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Human Trafficking

What is human trafficking? 

“Trafficking in persons,” “human trafficking,” and “modern slavery” are umbrella terms – often used interchangeably – to refer to a crime whereby traffickers exploit and profit at the expense of adults or children by compelling them to perform labor or engage in commercial sex.  When a person younger than 18 is used to perform a commercial sex act, it is a crime regardless of whether there is any force, fraud, or coercion involved. The United States recognizes two primary forms of trafficking in persons: forced labor and sex trafficking. 

Why does it matter?

NC State University opposes human trafficking in any form. Not only is human trafficking contrary to NC State’s core values, but is also illegal and therefore subject to prosecution under both North Carolina (N.C.G.S. § 14-43.11-15) and federal law (The Trafficking Victims Protection Act of 2000 and its subsequent reauthorizations). The U.S. Government has a zero-tolerance policy regarding Government employees, contractor personnel or their agents engaging in any form of trafficking in persons. 

NC State University further complies with all applicable regulations regarding Combating Trafficking in Persons, including FAR 52.222-50 Combating Trafficking in Persons for Federally funded contracts and 2 CFR Part 175 Trafficking in Persons, for Federally funded Grants and Cooperative Agreements.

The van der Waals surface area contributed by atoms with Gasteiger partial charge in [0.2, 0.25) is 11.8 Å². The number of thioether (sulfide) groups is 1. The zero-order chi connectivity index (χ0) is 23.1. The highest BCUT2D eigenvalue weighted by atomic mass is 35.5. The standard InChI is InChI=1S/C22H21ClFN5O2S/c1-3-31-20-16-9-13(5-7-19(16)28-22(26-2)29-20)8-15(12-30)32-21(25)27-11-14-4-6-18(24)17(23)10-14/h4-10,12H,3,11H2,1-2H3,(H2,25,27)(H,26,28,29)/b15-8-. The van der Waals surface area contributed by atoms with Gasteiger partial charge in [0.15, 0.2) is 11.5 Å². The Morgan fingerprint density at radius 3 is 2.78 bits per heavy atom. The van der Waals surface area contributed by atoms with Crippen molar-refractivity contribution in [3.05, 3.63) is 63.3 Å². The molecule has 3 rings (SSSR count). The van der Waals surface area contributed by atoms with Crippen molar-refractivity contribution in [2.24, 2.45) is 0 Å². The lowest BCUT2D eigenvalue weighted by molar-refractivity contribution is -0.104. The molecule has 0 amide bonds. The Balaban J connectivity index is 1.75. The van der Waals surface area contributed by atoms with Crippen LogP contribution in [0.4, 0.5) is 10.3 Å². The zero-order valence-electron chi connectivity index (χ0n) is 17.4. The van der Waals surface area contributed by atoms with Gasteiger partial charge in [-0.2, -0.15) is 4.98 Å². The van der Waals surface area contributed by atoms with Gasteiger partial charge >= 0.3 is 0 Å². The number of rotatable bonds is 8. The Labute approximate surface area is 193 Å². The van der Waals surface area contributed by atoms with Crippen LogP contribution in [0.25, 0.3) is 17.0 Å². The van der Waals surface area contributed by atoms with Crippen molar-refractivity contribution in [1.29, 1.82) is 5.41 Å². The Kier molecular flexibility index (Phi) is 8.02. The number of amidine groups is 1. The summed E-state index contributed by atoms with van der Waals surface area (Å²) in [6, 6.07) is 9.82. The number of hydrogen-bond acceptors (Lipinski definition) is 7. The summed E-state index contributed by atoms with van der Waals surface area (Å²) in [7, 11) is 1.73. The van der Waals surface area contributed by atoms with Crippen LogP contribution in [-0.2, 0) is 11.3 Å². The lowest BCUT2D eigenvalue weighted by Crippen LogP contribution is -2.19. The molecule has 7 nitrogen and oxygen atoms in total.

How does this affect the University?

Any employee of NC State found engaging in human trafficking as defined by North Carolina and federal law, will be subject to disciplinary action, separate from any potential state and/or federal prosecution, which may result in removal from the contract or grant, termination of employment, and other remedies imposed pursuant to federal contracting regulations.

NC State employees are expected to report any activity involving the trafficking of persons. NC State prohibits any retaliatory action against individuals who make a good-faith disclosure of suspected human trafficking activities. 

Below are resources by which employees may report activity involving themselves and/or others:

NC State University Resources

  • Submit an anonymous tip online through the Ethicspoint 
  • Template for FAR 52.222-50  Compliance Plan

National Human Trafficking Hotline

How can I learn more?

We encourage our employee community to further their awareness of human trafficking with the additional resources listed below:

Stop Trafficking